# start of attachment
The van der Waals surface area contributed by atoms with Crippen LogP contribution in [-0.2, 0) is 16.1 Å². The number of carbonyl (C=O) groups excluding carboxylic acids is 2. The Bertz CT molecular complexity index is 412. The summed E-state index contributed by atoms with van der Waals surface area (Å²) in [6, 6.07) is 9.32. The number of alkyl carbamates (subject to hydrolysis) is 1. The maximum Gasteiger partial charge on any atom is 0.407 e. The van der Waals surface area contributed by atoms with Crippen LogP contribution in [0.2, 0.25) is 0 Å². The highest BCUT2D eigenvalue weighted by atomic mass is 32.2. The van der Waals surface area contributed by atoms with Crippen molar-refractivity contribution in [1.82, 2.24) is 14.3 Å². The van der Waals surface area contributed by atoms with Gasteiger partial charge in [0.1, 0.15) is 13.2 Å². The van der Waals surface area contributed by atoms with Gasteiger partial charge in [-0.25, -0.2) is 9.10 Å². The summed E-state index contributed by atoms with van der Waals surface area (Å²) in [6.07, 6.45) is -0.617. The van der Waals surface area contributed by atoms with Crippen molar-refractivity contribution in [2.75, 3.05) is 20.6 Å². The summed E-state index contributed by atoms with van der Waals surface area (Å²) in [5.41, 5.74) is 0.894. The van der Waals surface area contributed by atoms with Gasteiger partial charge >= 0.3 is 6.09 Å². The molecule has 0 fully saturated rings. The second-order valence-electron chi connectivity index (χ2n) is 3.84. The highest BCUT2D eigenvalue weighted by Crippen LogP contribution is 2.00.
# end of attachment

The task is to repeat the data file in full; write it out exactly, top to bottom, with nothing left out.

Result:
The van der Waals surface area contributed by atoms with Crippen LogP contribution in [-0.2, 0) is 16.1 Å². The number of carbonyl (C=O) groups excluding carboxylic acids is 2. The Bertz CT molecular complexity index is 412. The summed E-state index contributed by atoms with van der Waals surface area (Å²) in [6, 6.07) is 9.32. The number of alkyl carbamates (subject to hydrolysis) is 1. The maximum Gasteiger partial charge on any atom is 0.407 e. The van der Waals surface area contributed by atoms with Crippen LogP contribution in [0.2, 0.25) is 0 Å². The highest BCUT2D eigenvalue weighted by atomic mass is 32.2. The van der Waals surface area contributed by atoms with Crippen molar-refractivity contribution in [1.82, 2.24) is 14.3 Å². The van der Waals surface area contributed by atoms with Gasteiger partial charge in [0.1, 0.15) is 13.2 Å². The van der Waals surface area contributed by atoms with Gasteiger partial charge in [-0.25, -0.2) is 9.10 Å². The summed E-state index contributed by atoms with van der Waals surface area (Å²) in [6.07, 6.45) is -0.617. The van der Waals surface area contributed by atoms with Crippen molar-refractivity contribution in [2.75, 3.05) is 20.6 Å². The summed E-state index contributed by atoms with van der Waals surface area (Å²) in [5.41, 5.74) is 0.894. The van der Waals surface area contributed by atoms with Gasteiger partial charge >= 0.3 is 6.09 Å². The molecule has 0 fully saturated rings. The second-order valence-electron chi connectivity index (χ2n) is 3.84. The highest BCUT2D eigenvalue weighted by Crippen LogP contribution is 2.00.